It’s (Not Even) About Ethics In Automotive Journalism

Advertisement or just plain old "car content"? Or is there a difference?

Advertisement or just plain old “car content”? Or is there a difference?

The first time I ever watched “The World’s Fastest Car Show,” I was on an airplane. I can’t remember the airline, but when I took my seat on the flight, an episode showing a shootout to crown “The World’s Fastest Sedan” was playing on the seatback screen in every row. At the time I didn’t think twice about it, assuming it was simply an advertisement for the winning Dodge Charger Hellcat. I’d previously seen a similarly-produced segment featuring the Lincoln MKS “competing” for the affection of a bunch of actors portraying luxury car buyers, and that was unmistakably advertising. After all, everything that runs on those seatback screens pre-flight are clearly paid-for advertisements.

So imagine my surprise this morning, when Jalopnik’s Editor-in-Chief Matt Hardigree tweeted a link to a Kinja Post from “The World’s Fastest Car Show” which stated that the segment I had seen on that airplane was “banned” from Motor Trend’s YouTube channel.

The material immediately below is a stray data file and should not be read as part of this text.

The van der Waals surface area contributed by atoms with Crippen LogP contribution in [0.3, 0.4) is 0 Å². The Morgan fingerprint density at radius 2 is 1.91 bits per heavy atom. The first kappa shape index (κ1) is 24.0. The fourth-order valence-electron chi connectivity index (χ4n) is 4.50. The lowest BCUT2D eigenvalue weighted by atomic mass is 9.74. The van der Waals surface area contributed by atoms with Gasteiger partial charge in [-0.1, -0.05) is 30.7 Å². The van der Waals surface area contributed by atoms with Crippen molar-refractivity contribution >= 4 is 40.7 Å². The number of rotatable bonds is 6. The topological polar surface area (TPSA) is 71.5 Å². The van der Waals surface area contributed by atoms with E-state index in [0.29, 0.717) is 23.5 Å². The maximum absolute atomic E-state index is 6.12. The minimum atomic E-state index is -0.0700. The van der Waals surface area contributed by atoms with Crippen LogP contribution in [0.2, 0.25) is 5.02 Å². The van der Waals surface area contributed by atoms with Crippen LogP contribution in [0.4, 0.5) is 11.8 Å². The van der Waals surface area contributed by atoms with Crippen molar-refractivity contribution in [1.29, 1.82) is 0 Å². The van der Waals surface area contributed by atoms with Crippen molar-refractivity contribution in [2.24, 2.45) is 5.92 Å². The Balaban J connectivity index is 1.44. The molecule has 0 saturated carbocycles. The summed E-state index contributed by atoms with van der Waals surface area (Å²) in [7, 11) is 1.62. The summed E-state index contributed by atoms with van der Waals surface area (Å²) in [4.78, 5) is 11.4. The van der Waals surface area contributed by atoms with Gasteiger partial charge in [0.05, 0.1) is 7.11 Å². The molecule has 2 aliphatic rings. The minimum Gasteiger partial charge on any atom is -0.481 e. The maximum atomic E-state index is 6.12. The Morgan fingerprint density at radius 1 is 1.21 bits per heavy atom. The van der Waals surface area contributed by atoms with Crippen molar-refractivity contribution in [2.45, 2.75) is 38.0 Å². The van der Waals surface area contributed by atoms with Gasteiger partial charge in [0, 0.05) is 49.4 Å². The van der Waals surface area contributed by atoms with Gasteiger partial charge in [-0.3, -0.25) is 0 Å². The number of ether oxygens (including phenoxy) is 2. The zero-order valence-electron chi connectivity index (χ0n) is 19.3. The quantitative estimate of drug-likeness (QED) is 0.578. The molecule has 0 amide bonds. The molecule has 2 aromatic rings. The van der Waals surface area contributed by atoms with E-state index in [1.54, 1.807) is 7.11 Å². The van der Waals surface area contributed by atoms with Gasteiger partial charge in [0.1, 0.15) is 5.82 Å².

[Continue Reading]

The Internet shills: Automotive News confirms GM’s war on words, visits its command center

The war room - Picture courtesy autonews.com

A month after the Daily Kanban broke the story about GM operatives who were systematically, albeit a bit clumsily, subverting the comment section of a large U.S. car blog, GM decided to get, if not in front of the story, then at least behind it. GM gave David Barkholz of Automotive News access to its “social media command center,”  from where GM runs its war on words. [Continue Reading]

A week after: GM responds to serial shilling allegations, while car blogs remain silent

We see, hear, write, do nothing - actually, we aren't really here

A week after we broke the story about GM’s serial shilling, the media writes, GM answers, but the blogosphere looks the other way. Over the years, more than 3,000 anonymous comments were left on Thetruthaboutcars.com from what looked like GM computers. When I started researching the story half a year ago, PR professionals and seasoned experts of the social media business assured me that I was onto “the holy grail” of the business. They predicted that the story would trigger a fire storm. They were right and wrong. The story was picked up by Drudge and Instapundit, both good for an avalanche of attention. The story was discussed on Edmunds. As far as the auto blogosphere goes, the story does not exist. Instead of being righteously outraged, the blogosphere is embarrassed, and it sheepishly looks the other way. [Continue Reading]